Previously, most studies had focused on simple modeled organisms such as prokaryotes, Drosophila, and yeast. Recent studies; however, focused on the heat shock response in higher organisms.12 Heat stress can cause many types of changes, fluctuations or variations in higher organisms or animals? Higher organisms including animals are living in different habitat and are widely exposed to a range of biophysical challenges. They are widely exposed to temperature fluctuations. These creatures may counteract these challenges by increasing or decreasing their body temperatures through adaptation process.16

A noteworthy example is the T. funerals an aquatic animal which was monitored in a study for 26 days from March-April. Nearly after half of the 26 days, the water temperature was midday low, but the body temperature was 27°C, its body temperature was high enough to induce Hsp70 and Hsp90 gene expressions.17

Fascinatingly, in the similar heat stress condition, before midday (2.5h at 30°F), Hsp70, Hsp38, Hsp90, and Hsp77 expression was increased and after 6h, 30min., 6h, and 14h it dropped to normal levels, this showed that T. funebrails can tolerate the stress response during the two low-temperature waves.17 In addition, the up-regulated HSPs levels that contribute to survival with reversible protein denaturation also exist following heat stress in the studied area. Reversible protein denaturation is the mechanism that can handle the reversible denaturation through protein degradation.16

There are some studies on the recovery from temperature fluctuation of intertidal specious such as mussel M. trossulus and crab, Petrolisthes cinctipes. Studies on the heat shock response in these species have confirmed the immersion of Hsp70 and Hsp90 in reversible protein denaturation.18 In this stage, a question arises that, what other mechanisms might be affected in response to the thermal stress? And a serious question will rise, which does of the temperature have effect on the enzymatic Activity?

All enzymes have a range of temperatures for their activity. In eukaryotes the enzymes have an optimum temperature that is the best reaction for their optimum enzymatic activity which in human is around 37°, 98.6°F, the normal body temperature. Enzymes activity has interdependent interaction with temperature.19 All the animals have the adaptation capacity to the limited range of the environmental temperature. Animals from hot climates such as desert and tropical climates adopt their enzymatic activity to the highest optimum range while animals from cold climate adapt their enzymatic activity to the lowest optimum range.20 Even though that the animals have this adaptation capacity to the temperature limits, still there is a limited tolerance range for their enzymatic activity and survival.21 This limited ranges are the two ends of an enzyme activity in which the enzyme activations start up to the protein break down. Enzymes are proteins and they will break down at temperatures above 40 degrees Celsius or 104°F.22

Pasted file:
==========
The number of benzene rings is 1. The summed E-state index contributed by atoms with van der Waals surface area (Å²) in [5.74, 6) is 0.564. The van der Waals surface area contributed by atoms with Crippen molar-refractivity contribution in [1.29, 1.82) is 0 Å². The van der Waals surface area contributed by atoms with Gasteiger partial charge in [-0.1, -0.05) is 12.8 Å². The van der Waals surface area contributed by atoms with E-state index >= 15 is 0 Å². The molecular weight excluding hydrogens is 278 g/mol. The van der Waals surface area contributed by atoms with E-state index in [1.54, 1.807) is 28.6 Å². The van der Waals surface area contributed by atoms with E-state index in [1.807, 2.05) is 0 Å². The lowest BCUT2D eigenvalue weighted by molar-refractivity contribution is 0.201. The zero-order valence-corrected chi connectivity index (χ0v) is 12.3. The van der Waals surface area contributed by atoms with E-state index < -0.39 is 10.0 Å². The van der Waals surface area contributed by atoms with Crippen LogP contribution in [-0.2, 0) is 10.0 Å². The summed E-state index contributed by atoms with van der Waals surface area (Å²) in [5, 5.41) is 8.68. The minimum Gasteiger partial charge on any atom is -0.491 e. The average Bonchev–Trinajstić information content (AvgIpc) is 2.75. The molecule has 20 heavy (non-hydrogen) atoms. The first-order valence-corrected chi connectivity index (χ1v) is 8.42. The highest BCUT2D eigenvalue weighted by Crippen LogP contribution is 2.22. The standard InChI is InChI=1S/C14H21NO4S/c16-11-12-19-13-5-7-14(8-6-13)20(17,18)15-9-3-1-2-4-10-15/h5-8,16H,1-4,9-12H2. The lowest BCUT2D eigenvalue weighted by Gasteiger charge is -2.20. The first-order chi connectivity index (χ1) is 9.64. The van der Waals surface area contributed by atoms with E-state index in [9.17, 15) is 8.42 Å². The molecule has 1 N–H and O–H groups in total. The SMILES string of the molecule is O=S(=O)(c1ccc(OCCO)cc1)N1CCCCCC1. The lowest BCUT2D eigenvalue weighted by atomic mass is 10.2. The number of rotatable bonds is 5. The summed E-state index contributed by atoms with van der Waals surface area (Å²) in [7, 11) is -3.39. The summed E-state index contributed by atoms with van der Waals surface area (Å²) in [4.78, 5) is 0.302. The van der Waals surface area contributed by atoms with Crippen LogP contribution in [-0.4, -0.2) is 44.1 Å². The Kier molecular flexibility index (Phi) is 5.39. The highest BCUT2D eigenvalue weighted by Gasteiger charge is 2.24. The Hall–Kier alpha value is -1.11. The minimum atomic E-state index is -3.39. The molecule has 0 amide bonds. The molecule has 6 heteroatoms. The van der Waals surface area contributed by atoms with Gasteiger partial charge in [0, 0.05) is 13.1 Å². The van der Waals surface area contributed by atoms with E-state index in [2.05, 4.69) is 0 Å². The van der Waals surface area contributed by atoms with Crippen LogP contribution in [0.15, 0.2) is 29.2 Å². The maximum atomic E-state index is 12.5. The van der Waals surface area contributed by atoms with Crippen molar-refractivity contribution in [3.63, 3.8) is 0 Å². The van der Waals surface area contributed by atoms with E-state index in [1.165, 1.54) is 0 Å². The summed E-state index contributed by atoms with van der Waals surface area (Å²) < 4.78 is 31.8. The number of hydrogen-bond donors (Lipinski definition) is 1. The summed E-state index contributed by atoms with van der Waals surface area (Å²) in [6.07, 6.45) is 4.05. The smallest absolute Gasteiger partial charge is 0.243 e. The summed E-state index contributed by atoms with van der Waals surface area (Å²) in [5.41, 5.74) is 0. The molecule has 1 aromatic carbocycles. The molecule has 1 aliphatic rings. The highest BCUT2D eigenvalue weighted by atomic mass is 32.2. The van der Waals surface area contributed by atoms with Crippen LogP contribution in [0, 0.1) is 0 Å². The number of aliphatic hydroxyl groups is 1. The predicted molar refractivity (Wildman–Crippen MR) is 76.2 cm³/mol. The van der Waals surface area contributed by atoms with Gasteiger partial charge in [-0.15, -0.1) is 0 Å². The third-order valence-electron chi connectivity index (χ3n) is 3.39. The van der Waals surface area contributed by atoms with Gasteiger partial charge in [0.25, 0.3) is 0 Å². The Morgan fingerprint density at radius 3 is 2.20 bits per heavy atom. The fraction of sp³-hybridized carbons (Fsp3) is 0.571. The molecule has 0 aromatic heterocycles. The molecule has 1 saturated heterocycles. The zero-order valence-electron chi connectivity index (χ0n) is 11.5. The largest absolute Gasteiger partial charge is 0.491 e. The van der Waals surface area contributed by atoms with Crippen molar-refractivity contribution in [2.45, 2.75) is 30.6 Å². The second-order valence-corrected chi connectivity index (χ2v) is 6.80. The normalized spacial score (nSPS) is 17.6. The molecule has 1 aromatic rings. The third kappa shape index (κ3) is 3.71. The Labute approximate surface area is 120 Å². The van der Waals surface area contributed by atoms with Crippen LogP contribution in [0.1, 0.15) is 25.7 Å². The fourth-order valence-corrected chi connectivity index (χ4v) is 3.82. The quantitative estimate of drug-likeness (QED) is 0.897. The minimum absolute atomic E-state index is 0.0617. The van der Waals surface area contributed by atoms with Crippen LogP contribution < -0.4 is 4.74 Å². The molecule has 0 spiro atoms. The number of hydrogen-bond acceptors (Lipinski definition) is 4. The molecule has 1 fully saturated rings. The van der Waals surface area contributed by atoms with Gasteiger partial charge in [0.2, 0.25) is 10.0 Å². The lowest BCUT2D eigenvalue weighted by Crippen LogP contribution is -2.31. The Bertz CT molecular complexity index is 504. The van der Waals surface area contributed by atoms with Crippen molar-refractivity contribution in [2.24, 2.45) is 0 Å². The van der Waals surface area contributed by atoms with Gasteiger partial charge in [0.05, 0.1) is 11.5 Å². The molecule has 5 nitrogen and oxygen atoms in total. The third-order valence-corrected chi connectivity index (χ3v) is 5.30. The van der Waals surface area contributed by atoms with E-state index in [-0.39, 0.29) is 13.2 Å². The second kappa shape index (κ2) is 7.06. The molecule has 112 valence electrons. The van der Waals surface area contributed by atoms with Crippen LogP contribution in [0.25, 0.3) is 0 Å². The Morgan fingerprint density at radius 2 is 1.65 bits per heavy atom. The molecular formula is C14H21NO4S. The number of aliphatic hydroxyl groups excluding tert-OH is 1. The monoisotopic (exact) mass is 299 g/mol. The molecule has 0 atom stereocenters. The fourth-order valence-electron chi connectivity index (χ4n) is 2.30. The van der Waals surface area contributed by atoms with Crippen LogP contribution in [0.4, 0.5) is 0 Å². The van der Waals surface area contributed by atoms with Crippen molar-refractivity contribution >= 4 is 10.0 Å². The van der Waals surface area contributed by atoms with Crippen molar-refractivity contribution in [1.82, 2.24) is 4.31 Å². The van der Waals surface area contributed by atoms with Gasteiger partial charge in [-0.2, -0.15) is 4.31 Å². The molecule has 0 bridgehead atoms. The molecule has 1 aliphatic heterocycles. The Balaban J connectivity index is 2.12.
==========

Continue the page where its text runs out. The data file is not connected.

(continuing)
Enzymes are protein molecules that would be activated in their tertiary structure. An enzyme may become inactive by an inhibitor or under advert thermal circumstances. The enzyme activity would reach to its highest range in the optimum thermal condition and will decrease in high temperature due to denaturation. Most of the animal enzyme will lose their activity above 40°C. In high temperature the active site of the enzyme will be denatured and loose its 3D structure. So, temperature has a strong effect on enzyme activity.23 And the deficiency in enzymatic activity will subsequently case an cause respiratory diseases due to the Cardiovascular disease, mental health,24–27 and different types of the cancer.28

Conclusion

Even though the IPCC reports which addressed the global warming impact on earth had been officially released in 2014, the effect of temperature on animal health had been neglected. It’s clear that the environmental temperature has a direct effect on body temperature and subsequently on the enzymatic activity as an environmental stressor. All animals are threatened by the fluctuations in environmental temperature, caused by global warming. It has become critical to determine the scope of molecular research on climate change and the associated animals and human health impact. So, to the authors point of view, such studies that report gene-environment interaction under different circumstance, contribute to make more insights into the role of the genes, proteins and cell structures in living organisms’ adaption to the advert climate circumstances.

Acknowledgements

None.

Conflicts of interest

The author declares that there are no conflicts of interest.

Funding

None.